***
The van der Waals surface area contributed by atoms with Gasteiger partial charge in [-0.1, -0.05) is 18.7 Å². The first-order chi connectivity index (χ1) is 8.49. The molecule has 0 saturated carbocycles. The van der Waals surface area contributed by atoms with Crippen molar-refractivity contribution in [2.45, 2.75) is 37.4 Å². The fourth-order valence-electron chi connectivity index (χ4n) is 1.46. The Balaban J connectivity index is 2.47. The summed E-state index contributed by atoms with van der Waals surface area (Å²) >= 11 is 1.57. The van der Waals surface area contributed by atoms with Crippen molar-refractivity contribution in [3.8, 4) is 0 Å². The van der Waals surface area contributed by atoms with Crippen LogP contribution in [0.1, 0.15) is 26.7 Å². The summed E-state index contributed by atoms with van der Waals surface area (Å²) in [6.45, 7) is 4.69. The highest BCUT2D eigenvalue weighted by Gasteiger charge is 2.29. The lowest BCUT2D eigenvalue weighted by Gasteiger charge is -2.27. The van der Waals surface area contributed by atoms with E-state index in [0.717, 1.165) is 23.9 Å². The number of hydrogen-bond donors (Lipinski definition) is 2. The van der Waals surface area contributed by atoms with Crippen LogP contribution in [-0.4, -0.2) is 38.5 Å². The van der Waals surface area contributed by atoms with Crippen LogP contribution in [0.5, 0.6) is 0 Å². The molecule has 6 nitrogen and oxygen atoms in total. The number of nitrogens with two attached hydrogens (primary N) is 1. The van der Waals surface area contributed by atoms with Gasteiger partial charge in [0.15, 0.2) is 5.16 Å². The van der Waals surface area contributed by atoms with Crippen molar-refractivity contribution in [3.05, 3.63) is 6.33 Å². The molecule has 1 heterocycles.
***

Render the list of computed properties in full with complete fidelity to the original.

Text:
The van der Waals surface area contributed by atoms with Gasteiger partial charge in [-0.1, -0.05) is 18.7 Å². The first-order chi connectivity index (χ1) is 8.49. The molecule has 0 saturated carbocycles. The van der Waals surface area contributed by atoms with Crippen molar-refractivity contribution in [2.45, 2.75) is 37.4 Å². The fourth-order valence-electron chi connectivity index (χ4n) is 1.46. The Balaban J connectivity index is 2.47. The summed E-state index contributed by atoms with van der Waals surface area (Å²) >= 11 is 1.57. The van der Waals surface area contributed by atoms with Crippen molar-refractivity contribution in [3.8, 4) is 0 Å². The van der Waals surface area contributed by atoms with Crippen LogP contribution in [0.1, 0.15) is 26.7 Å². The summed E-state index contributed by atoms with van der Waals surface area (Å²) in [6.45, 7) is 4.69. The highest BCUT2D eigenvalue weighted by Gasteiger charge is 2.29. The lowest BCUT2D eigenvalue weighted by Gasteiger charge is -2.27. The van der Waals surface area contributed by atoms with E-state index in [0.717, 1.165) is 23.9 Å². The number of hydrogen-bond donors (Lipinski definition) is 2. The van der Waals surface area contributed by atoms with Crippen LogP contribution in [-0.4, -0.2) is 38.5 Å². The van der Waals surface area contributed by atoms with Crippen LogP contribution in [0.5, 0.6) is 0 Å². The molecule has 6 nitrogen and oxygen atoms in total. The number of nitrogens with two attached hydrogens (primary N) is 1. The van der Waals surface area contributed by atoms with Gasteiger partial charge in [0.15, 0.2) is 5.16 Å². The van der Waals surface area contributed by atoms with Crippen molar-refractivity contribution in [3.05, 3.63) is 6.33 Å². The molecule has 1 heterocycles.